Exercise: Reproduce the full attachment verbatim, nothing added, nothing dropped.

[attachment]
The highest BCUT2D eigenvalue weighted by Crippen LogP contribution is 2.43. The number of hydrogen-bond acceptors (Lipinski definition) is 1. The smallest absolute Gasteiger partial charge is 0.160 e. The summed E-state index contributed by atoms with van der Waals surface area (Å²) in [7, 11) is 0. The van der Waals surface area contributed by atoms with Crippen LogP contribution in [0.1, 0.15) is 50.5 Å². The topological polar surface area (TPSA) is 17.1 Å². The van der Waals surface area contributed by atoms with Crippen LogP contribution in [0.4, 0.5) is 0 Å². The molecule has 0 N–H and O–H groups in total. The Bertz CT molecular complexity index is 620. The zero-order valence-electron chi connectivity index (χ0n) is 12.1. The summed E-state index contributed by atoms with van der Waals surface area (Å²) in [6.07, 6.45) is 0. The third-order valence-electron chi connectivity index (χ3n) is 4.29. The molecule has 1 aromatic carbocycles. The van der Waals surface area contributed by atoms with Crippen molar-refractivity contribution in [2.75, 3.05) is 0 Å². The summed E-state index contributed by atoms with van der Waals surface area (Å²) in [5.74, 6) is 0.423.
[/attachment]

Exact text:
The highest BCUT2D eigenvalue weighted by Crippen LogP contribution is 2.43. The number of hydrogen-bond acceptors (Lipinski definition) is 1. The smallest absolute Gasteiger partial charge is 0.160 e. The summed E-state index contributed by atoms with van der Waals surface area (Å²) in [7, 11) is 0. The van der Waals surface area contributed by atoms with Crippen LogP contribution in [0.1, 0.15) is 50.5 Å². The topological polar surface area (TPSA) is 17.1 Å². The van der Waals surface area contributed by atoms with Crippen LogP contribution in [0.4, 0.5) is 0 Å². The molecule has 0 N–H and O–H groups in total. The Bertz CT molecular complexity index is 620. The zero-order valence-electron chi connectivity index (χ0n) is 12.1. The summed E-state index contributed by atoms with van der Waals surface area (Å²) in [6.07, 6.45) is 0. The third-order valence-electron chi connectivity index (χ3n) is 4.29. The molecule has 1 aromatic carbocycles. The van der Waals surface area contributed by atoms with Crippen molar-refractivity contribution in [2.75, 3.05) is 0 Å². The summed E-state index contributed by atoms with van der Waals surface area (Å²) in [5.74, 6) is 0.423.